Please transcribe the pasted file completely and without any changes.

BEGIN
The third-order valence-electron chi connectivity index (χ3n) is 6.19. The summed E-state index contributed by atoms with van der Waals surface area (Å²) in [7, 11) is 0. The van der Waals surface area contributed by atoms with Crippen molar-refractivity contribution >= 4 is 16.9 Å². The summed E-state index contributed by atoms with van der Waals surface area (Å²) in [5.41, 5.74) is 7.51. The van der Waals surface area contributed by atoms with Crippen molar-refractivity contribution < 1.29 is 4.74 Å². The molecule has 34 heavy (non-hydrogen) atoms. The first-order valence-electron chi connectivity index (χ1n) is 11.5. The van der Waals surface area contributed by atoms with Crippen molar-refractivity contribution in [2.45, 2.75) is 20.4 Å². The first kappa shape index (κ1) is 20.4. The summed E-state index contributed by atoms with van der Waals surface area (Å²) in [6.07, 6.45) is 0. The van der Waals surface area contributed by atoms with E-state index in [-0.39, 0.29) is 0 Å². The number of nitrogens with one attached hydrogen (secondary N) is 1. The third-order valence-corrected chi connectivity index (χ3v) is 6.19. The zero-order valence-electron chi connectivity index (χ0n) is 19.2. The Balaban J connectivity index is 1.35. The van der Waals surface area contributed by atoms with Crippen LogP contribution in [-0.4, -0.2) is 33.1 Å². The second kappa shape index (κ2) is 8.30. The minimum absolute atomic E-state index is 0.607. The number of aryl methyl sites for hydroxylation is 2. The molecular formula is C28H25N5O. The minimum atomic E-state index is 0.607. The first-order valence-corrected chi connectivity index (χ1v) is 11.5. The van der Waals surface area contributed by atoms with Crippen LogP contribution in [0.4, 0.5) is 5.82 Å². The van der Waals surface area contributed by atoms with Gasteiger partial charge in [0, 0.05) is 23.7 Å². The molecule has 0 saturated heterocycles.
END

The third-order valence-electron chi connectivity index (χ3n) is 6.19. The summed E-state index contributed by atoms with van der Waals surface area (Å²) in [7, 11) is 0. The van der Waals surface area contributed by atoms with Crippen molar-refractivity contribution >= 4 is 16.9 Å². The summed E-state index contributed by atoms with van der Waals surface area (Å²) in [5.41, 5.74) is 7.51. The van der Waals surface area contributed by atoms with Crippen molar-refractivity contribution < 1.29 is 4.74 Å². The molecule has 34 heavy (non-hydrogen) atoms. The first-order valence-electron chi connectivity index (χ1n) is 11.5. The van der Waals surface area contributed by atoms with Crippen molar-refractivity contribution in [2.45, 2.75) is 20.4 Å². The first kappa shape index (κ1) is 20.4. The summed E-state index contributed by atoms with van der Waals surface area (Å²) in [6.07, 6.45) is 0. The van der Waals surface area contributed by atoms with E-state index in [-0.39, 0.29) is 0 Å². The number of nitrogens with one attached hydrogen (secondary N) is 1. The third-order valence-corrected chi connectivity index (χ3v) is 6.19. The zero-order valence-electron chi connectivity index (χ0n) is 19.2. The Balaban J connectivity index is 1.35. The van der Waals surface area contributed by atoms with Crippen LogP contribution in [-0.4, -0.2) is 33.1 Å². The second kappa shape index (κ2) is 8.30. The minimum absolute atomic E-state index is 0.607. The number of aryl methyl sites for hydroxylation is 2. The molecular formula is C28H25N5O. The minimum atomic E-state index is 0.607. The first-order valence-corrected chi connectivity index (χ1v) is 11.5. The van der Waals surface area contributed by atoms with Crippen LogP contribution in [0.4, 0.5) is 5.82 Å². The van der Waals surface area contributed by atoms with Gasteiger partial charge in [0, 0.05) is 23.7 Å². The molecule has 0 saturated heterocycles.